Kidney Donor Chains

by on July 11, 2009 at 7:30 am in Medicine | Permalink

Virginia Postrel has an excellent piece in the online Atlantic on the shortage of transplant organs, it includes a very good discussion of both the promise and limitations of kidney swaps and donor chains.  Imagine that Mrs. Smith and Mr. Jones each need a kidney transplant.  Mr. Smith is willing but due to an incompatible blood type unable to donate a kidney to his wife.  Similarly, Mrs Jones is willing but unable to donate a kidney to her husband.  In a kidney swap, Mr. Smith donates to Mr. Jones and Mrs. Jones donates to Mrs. Smith.  Everyone is happy.

Donor chains extend this idea.  We start with an altruistic donor willing to give to anyone – by careful arrangement it's then possible to produce many transplants.  Recently, a single donor led to a chain of ten transplants!

Despite the promise of these techniques they are being underutilized.  Amazingly, the National Kidney Registry, which coordinates swaps and chains, has donors who are waiting to give.  A clear reminder that $500 bills aren't always picked up as quickly as we would like. 

Even the maximal use of swaps and chains won't solve the crisis, however. For that we are going to need better incentives to encourage more donors.

AADL July 11, 2009 at 8:14 am

Alex, what do you think of the NY Times op-ed today on the subject?

Vehical Driver July 11, 2009 at 12:07 pm

As for paying live donors, people recoil at the idea because they worry about exploitation. They imagine a financially strapped person handing over a warm kidney in exchange for a stack of cash. But cash is not the only possible incentive: we could give them lifelong health insurance, discounts on higher education, two yearly payments of $500 for the rest of their lives, etc. Don’t these long-run incentives eliminate the worry about short-run exploitation?

If you are a Socialist, you feel that these people have a right to those things for free from the state in the first place. In the Socialist mindset, by denying health insurance, higher education, guaranteed income etc., which Socialists believe are basic human rights, you are essentially saying to the donor “We will deny you your basic human rights unless you give up an organ”.

The “New Socialist Man”, who will emerge once Capitalism is destroyed, would gladly donate their organ for free out of sense of duty to society. Therefore, all people who die waiting for organs because of a lack of donors are “murdered by capitalism”. Clearly, the only solution to the organ donor problem is to destroy Capitalism and the profit system.

Many people who aren’t very political themselves will go along with the general distrust of paying organ donors, because Socialist intellectuals set the tone of the debate.

Now, I think this is ridiculous. I agree it isn’t any more exploitative to pay an organ donor (or their family) than it is to pay a doctor, nurse, or medical equipment supplier for their contribution… but the belief against paying organ donors is ideologically consistent with Socialism, it isn’t really a contradiction on their part. I disagree with the premise, not the conclusion.

mobile July 11, 2009 at 12:44 pm

Not only did ten people get a kidney, but thirteen people got their names on a paper published in the New England Journal of Medicine!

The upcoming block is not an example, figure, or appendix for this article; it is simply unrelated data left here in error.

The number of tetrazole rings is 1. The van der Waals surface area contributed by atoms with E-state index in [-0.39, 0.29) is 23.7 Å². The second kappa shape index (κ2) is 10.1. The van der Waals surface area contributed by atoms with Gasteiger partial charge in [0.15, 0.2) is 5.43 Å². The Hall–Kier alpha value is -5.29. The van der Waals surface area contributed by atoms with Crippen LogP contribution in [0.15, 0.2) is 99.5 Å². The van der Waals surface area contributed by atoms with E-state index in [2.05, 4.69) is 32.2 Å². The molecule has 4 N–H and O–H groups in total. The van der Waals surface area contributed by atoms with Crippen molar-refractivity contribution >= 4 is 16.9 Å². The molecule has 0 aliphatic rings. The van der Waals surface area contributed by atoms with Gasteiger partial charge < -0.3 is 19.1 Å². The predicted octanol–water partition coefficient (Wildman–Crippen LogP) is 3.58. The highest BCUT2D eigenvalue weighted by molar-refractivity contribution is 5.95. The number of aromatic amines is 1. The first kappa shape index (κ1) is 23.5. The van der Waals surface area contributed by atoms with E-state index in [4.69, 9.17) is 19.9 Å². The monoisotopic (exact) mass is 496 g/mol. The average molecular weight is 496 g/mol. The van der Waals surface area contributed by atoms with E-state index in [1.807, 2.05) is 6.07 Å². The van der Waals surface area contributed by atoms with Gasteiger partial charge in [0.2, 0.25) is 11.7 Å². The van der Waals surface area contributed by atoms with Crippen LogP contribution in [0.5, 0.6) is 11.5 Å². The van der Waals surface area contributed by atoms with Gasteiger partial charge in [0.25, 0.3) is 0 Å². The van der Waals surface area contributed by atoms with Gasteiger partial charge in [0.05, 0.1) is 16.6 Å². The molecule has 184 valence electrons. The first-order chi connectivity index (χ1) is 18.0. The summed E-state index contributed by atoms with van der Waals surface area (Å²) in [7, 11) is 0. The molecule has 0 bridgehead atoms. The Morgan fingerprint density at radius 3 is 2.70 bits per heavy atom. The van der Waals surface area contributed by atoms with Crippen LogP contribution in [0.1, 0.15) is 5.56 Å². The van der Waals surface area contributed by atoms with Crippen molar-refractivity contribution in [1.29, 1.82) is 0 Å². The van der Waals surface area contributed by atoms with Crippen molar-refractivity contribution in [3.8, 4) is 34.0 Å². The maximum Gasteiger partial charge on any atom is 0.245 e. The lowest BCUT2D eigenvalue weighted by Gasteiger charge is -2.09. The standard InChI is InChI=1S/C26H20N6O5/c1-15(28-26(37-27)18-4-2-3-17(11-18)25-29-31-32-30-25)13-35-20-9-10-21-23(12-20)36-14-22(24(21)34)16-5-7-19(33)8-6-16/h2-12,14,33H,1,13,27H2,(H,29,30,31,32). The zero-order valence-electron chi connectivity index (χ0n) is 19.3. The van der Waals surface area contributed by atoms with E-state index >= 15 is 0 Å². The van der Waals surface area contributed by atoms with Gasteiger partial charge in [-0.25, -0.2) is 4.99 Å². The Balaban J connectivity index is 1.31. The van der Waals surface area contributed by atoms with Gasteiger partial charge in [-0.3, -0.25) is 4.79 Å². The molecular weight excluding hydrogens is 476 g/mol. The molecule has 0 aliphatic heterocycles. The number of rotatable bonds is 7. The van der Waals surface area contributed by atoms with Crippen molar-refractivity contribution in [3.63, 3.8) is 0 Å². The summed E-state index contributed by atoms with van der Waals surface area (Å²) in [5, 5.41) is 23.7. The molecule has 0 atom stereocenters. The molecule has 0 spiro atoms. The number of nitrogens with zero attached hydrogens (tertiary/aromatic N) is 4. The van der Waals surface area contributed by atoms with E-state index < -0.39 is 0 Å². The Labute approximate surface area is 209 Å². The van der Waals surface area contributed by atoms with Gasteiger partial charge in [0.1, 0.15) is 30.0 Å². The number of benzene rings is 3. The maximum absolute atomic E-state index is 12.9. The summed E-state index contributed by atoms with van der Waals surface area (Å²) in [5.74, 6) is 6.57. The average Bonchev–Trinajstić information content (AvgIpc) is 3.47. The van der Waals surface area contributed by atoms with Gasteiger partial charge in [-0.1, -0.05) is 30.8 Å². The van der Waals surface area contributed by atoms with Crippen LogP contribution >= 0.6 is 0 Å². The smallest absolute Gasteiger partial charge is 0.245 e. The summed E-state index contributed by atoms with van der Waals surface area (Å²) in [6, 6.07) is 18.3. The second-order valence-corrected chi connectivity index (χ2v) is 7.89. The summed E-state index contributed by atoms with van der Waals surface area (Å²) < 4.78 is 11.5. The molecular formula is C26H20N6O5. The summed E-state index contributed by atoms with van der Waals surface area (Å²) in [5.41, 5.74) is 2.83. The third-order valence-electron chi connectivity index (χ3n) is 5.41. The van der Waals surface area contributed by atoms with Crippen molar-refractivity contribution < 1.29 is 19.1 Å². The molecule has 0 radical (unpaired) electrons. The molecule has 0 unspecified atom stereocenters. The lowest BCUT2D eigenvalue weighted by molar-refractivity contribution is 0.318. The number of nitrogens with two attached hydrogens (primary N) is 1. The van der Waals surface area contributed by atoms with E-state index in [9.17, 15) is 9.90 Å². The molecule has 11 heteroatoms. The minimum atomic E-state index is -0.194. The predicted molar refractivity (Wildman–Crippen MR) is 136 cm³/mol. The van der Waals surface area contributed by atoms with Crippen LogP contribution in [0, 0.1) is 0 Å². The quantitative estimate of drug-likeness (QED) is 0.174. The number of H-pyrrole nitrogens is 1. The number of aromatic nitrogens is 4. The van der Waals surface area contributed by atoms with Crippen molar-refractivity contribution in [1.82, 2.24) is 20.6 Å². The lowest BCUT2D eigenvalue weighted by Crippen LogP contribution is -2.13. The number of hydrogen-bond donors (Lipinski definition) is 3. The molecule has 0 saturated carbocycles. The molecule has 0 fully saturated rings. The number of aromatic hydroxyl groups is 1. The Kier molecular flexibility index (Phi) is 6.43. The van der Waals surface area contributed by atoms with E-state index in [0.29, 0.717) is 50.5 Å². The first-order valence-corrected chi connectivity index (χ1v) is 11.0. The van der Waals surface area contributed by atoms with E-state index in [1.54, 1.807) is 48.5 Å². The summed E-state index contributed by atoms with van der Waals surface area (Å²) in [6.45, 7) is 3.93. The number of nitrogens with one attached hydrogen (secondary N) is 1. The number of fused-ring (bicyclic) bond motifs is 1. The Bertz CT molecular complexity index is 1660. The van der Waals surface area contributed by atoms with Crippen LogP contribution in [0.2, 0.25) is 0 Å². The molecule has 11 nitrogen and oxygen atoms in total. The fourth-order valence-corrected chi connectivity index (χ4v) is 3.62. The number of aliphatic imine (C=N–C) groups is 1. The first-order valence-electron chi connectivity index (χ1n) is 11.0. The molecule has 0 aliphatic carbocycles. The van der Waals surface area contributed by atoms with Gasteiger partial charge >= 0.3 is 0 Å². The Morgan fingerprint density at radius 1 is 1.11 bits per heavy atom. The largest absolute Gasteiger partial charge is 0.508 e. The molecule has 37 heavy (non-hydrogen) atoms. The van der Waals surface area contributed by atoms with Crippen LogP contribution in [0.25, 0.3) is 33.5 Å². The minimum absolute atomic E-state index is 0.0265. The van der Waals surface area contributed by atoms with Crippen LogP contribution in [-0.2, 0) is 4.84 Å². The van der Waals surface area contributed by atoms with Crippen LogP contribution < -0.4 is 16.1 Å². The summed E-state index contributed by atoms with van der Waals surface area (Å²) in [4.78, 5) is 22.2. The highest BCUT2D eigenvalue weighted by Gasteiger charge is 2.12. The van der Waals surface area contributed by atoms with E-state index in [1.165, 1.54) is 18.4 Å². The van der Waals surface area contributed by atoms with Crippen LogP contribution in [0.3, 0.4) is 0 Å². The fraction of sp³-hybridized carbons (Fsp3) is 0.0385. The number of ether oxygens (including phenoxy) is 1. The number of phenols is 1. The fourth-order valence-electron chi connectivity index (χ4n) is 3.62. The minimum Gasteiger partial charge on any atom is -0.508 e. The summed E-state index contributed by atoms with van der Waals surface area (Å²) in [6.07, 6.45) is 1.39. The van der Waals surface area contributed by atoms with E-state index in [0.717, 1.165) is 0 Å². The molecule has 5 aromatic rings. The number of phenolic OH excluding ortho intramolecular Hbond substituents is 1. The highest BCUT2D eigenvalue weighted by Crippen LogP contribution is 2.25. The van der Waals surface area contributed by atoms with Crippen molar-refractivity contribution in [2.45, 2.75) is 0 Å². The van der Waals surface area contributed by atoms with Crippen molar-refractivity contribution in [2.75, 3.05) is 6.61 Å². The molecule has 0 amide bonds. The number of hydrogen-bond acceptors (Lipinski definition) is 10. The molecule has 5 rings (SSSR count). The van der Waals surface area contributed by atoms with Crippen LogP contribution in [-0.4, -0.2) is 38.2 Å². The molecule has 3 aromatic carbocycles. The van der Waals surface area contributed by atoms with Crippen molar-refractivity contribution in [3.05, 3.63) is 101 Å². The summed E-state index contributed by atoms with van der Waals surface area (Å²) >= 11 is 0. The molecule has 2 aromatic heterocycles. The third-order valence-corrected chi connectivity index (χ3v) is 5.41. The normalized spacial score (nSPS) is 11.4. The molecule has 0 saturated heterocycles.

Anonymous July 11, 2009 at 1:58 pm

Number of people who died on transplant waiting list in 2005, according to UNOS: 6,902

Number of completed suicides in the United States in 2005, according to the CDC: 32,000

Suicide and Organ Donation: A System to Save Lives?

jim July 11, 2009 at 4:15 pm

This is stupid. I refuse to celebrate it (though if I needed a kidney I suppose I would get over it).

mulp July 11, 2009 at 5:49 pm

Well, how about an a anarchist libertarian solution to both health care and organ transplant.

You join a mutual euthanasia society in which you can discharge potential future debts by committing beforehand to euthanasia and sale of your body parts to society members. The money collected would go to the society so it could settle all outstanding debt.

I heard an interesting analogy today, that of Ulysses tied to the mast by his crew, begging to be freed; was his crew taking away his liberty, his right to free will, or was he merely bound by his rational contract entered into when he could chose rationally that he should be bound by his crew against his will?

Likewise, people would join the euthanasia society when rationally deciding on future restrictions on their free will. If they run up debt and those debts are called, then while it might seem they are being euthanized against their will, that unwillingness is merely an emotional and irrational attempt to over ride their earlier rational decision to limit their future free will.

This can be viewed as economic creative destruction; a risk is taken, but if the risk turnout badly, even after periods of success, creative destruction serves the greater good of all at the cost of the risk taker who is better off by being freed of an ongoing burden to himself and to the group at large.

eric July 12, 2009 at 12:18 am

dude, the invention of currency ended this double coincidence of wants crap.

John Krudy July 13, 2009 at 10:12 am
lv speedy September 1, 2010 at 10:59 am

all depends on attitude! …Attitude makes altitude. …Attitude is everything. …

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